I finally got to watch the production that has been popping up on every group I belong to on whatsapp… Our Husband has Gone Mad Again yesterday at the Arts Lecture Theatre. I entered with my bottle of Coke, tired and hungry with the sick sweetness of warm Coke in my mouth after standing outside for more than an hour as I and other people waited for the doors to be opened.
CHARACTERS AND ACTION
5:25pm, the play began with the NLP – National Liberation Party holding a meeting and handing out pamphlets to members of the audience. I was impressed, the audience were involved in the play, I was still smiling until I saw Lejoka-Brown and his wife. I was disappointed but maybe that was because the Lejoka-Brown I imagined while I was reading the play wasn’t what I saw on stage, for someone who used to be in the military, the actor who played the role of Lejoka-Brown lacked both the physique and charisma to act the role. He could have been forgiven if he was less of a jester and comedian and more of the authoritative semiliterate ex military personnel Lejoka-Brown is.
The stifling comedy and use of redundant expressions like “Aye mi temi bami” made the actions distasteful and the comic acts forced. It makes one cringe in embarrassment. Lejoka-Brown’s character holding and pushing his tummy up and down was an unnecessary distraction, the tummy is prominent, we have seen it, holding it up and down only drew our attention to it more and we couldn’t help but notice the artificial tummy as it folds, bends and moves to the side.
Sikira, another character who is the spoilt junior wife he married for his political ambition is also guilty of the exaggerated acts. It was funny in the beginning when she was licking her hands and rubbing it on Lizzy but it became overbearing at a point.
Mama Rashida who was the star of the play and it saving grace tried to make things funnier by tying and untying her wrapper exposing her thighs and making us wonder whether the brown thing we are seeing under is her flesh or her underwear? Then the fanning of her privates with her wrapper? What was it significance? Was she engaged in a bedroom marathon with the Major? Or she has vagina infections due to their unhygienic way of life? Is her pubic hair overgrown? Why wasn’t there an excuse for her actions by her or the other characters? We were supposed to know. Or is that supposed to be her mannerism? A woman fanning her vagina repeatedly? In another desperate bid to be funny, Mama Rashida often mixes up her tenses and I couldn’t help but notice she was speaking like the comic character Jenifa. It was annoying, her thick yoruba accented English to me is enough. Even Sikira tried the whole mixing of tenses thing and she had to stop at some points and pick it up again. What happened to consistency?
Polycarp’s character has a nod, I still don’t understand the main reason Lejoka-Brown’s friend came on stage.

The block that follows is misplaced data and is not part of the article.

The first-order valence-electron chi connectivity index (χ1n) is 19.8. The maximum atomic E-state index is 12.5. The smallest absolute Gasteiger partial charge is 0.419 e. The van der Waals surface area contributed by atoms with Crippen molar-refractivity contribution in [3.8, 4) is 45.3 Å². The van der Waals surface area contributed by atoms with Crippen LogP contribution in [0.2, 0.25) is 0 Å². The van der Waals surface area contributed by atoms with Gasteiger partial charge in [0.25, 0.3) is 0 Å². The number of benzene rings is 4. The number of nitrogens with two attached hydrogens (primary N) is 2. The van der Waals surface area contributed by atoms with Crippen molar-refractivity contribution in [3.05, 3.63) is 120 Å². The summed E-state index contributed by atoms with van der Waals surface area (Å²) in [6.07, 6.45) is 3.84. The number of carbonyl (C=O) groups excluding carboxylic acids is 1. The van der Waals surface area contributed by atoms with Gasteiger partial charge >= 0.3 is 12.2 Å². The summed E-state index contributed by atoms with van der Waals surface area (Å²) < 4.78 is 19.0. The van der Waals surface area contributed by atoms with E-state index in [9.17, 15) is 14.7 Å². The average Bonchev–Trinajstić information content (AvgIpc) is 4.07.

Lizzy was the most under used character, this is sad because she has more significant due to her strong influence on Sikira and Mama Rashida which led to the climax of the play! She was just prancing around and giving us a mix of American/Australian/Tush-Nigerian accent.
Why was Polycarp dressed like a 1960s village headmaster or court messenger? Why was Major’s friend dressed in an outfit that seemed to crawl out of the late 50s? If the setting is supposed to be in the 1960s or 50s, why was Lizzy dressed like a modern day slay queen in the scene she first appeared in? Why would Lejoka-Brown be dressed in that ugly outfit to NLP meeting?
I have heard some productions get forgiven when they failed to deliver very well on stage if their mistakes get covered up by the orchestra. In this production’s case, the orchestra were out to ruin it. The songs were often scattered, at times some of the orchestras would raise a song and the rest would join in the middle, in a bid to be louder the drums, they ended up shouting and losing their various keys. Other times they would start a song but get distracted along the line and their voices would fade out in a haphazard cluster of syllables.
The house didn’t get arranged when it got scattered, the political party headquarters didn’t get arranged when the fight occurred among the politicians. Why is that so?
I couldn’t help but notice towards the end of the play that Sikira became “civilized” she began to wear clothes in vogue and dumped the long hijab and maxi gown she often wears, but why was she dressed in an old Buba and Iro that looked like it was in disagreement with the ground? Why was her wrapper tied carelessly? A woman who is supposed to have learnt how to be glam from Lisa? Why was her skimpy gown showing under her buba like an overzealous saturday sneaking up on sunday? Then Sikira’s mother is Igbo? HOW DID THAT HAPPEN? Why wasn’t there a reference or something that’d lessen the shock we felt when she began to speak English with heavy Igbo accent? Why was she smartly dressed compared to her careless looking daughter? If Sikira became relaxed with looking good at Lejoka-Brown’s house because she is the junior wife, why can’t her mother’s tidiness rub off on her even after Lizzy’s training? Where did she pick her thick Yoruba accent and confused grammar?
The whole performance left a nasty taste in my mouth. I am angry I stood for more than an hour in anticipation for it. I am angry I got less than what I paid for. I am angry I convinced myself to sit throughout 1hr 15 minutes of utter nonsense!
I am angry a play written by Ola Rotimi has been disrespected, an evergreen text with lots of productions and awards to it name which should either be made to go above it previous standards or left alone is reduced to a meaningless performance. You don’t present a play like that with below par actions, costumes, orchestra, directing, actors and actions! If this was a performance to be scored by me, it sure is getting a D from me.